Paulina Bren is a historian and writer.  She teaches at Vassar College, and is currently working on a book about the women who passed through the doors of New York’s famous Barbizon Hotel.

The Greengrocer and His TV

won the 2012 Council for European Studies Book Prize, the 2012 Austrian Studies Book Award, and was shortlisted for the 2011 Wayne S. Vucinich Prize.  It is available in paperback and on Kindle.

The Times Literary Supplement (TLS) called it “splendid,” underscoring that it “helps lay the foundation for further study of the often contradictory ways in which a certain lifestyle was encouraged under bureaucratic socialism….”  The Foreign Affairs Journal noted that, “Doing the history of passivity and accommodation is not easy, and Bren proceeds ingeniously by exploring the subtle buying into the system….” Both The Economist‘s East European Blog and The Prague Post put it on their Best of Summer Reading lists.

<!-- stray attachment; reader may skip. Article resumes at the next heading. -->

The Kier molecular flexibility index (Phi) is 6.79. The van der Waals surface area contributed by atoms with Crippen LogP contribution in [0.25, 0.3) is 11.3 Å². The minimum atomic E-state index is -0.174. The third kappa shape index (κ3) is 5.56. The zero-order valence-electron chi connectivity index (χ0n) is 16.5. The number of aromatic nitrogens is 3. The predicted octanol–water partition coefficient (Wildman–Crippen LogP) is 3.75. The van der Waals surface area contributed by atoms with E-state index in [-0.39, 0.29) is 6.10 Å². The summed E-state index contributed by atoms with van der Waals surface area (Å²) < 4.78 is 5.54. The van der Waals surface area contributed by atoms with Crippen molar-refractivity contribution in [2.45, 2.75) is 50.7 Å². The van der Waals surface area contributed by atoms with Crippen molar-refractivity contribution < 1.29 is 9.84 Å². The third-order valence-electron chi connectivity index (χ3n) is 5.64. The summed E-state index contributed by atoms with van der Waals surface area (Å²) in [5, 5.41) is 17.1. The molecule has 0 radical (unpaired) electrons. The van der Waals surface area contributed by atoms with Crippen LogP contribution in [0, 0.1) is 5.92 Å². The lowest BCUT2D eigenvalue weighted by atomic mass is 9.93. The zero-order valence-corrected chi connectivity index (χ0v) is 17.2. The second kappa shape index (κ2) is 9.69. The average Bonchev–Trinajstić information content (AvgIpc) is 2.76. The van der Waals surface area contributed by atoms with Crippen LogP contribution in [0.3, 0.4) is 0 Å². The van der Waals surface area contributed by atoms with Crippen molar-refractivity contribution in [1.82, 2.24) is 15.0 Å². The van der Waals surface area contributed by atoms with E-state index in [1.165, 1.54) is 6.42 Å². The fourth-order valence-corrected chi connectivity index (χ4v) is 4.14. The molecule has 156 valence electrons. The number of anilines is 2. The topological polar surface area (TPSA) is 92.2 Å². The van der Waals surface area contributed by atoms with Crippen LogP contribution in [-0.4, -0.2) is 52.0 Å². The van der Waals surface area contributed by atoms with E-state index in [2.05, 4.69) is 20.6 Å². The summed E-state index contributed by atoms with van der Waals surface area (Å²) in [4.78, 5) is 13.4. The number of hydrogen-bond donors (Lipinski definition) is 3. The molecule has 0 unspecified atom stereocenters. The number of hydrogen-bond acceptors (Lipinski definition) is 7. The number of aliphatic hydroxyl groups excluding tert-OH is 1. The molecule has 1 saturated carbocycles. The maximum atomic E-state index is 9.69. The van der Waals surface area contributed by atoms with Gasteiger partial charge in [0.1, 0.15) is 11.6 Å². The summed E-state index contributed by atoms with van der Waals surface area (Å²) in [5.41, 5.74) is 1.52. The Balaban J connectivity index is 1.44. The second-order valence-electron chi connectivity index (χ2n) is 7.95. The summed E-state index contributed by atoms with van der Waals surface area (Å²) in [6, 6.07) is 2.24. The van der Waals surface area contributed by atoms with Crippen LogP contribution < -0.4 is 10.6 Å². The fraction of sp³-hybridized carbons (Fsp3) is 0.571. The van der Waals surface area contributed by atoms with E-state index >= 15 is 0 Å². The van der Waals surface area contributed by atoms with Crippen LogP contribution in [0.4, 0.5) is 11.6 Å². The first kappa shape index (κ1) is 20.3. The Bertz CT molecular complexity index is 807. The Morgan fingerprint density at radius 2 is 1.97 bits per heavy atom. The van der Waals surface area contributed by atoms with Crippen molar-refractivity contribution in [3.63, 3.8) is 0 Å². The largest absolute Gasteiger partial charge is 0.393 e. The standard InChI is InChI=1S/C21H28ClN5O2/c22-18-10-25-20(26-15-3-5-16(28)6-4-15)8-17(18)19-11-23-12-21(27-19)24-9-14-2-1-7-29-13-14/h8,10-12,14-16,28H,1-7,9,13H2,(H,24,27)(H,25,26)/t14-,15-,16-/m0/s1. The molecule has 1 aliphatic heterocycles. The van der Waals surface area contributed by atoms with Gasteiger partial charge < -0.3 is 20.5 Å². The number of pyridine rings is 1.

Communism Unwrapped: Consumption in Cold War Eastern Europe


Bren received her B.A. in the College of Letters Program at Wesleyan University, after which she completed an M.A. in Russian and East European Studies at the University of Washington as a Jackson Fellow.  She went on to do her Ph.D. in  Modern European History at New York University as a MacCracken Fellow and student of the late Tony Judt.

She has  been the recipient of fellowships from the Fulbright-Hays Foundation, the Social Science Research Council, the American Council of Learned Societies, the NCEEER and, most recently, the National Endowment of Humanities.  She has held residencies at the Bill and Carol Fox Center for Humanistic Inquiry at Emory University and the Institute for Advanced  Study in Budapest.

In addition to her two books, she has also published a range of essays on postwar Europe, particularly on the politics of everyday life in the Eastern Bloc.  The Greengrocer and His TV was recently published in a Czech-language translation.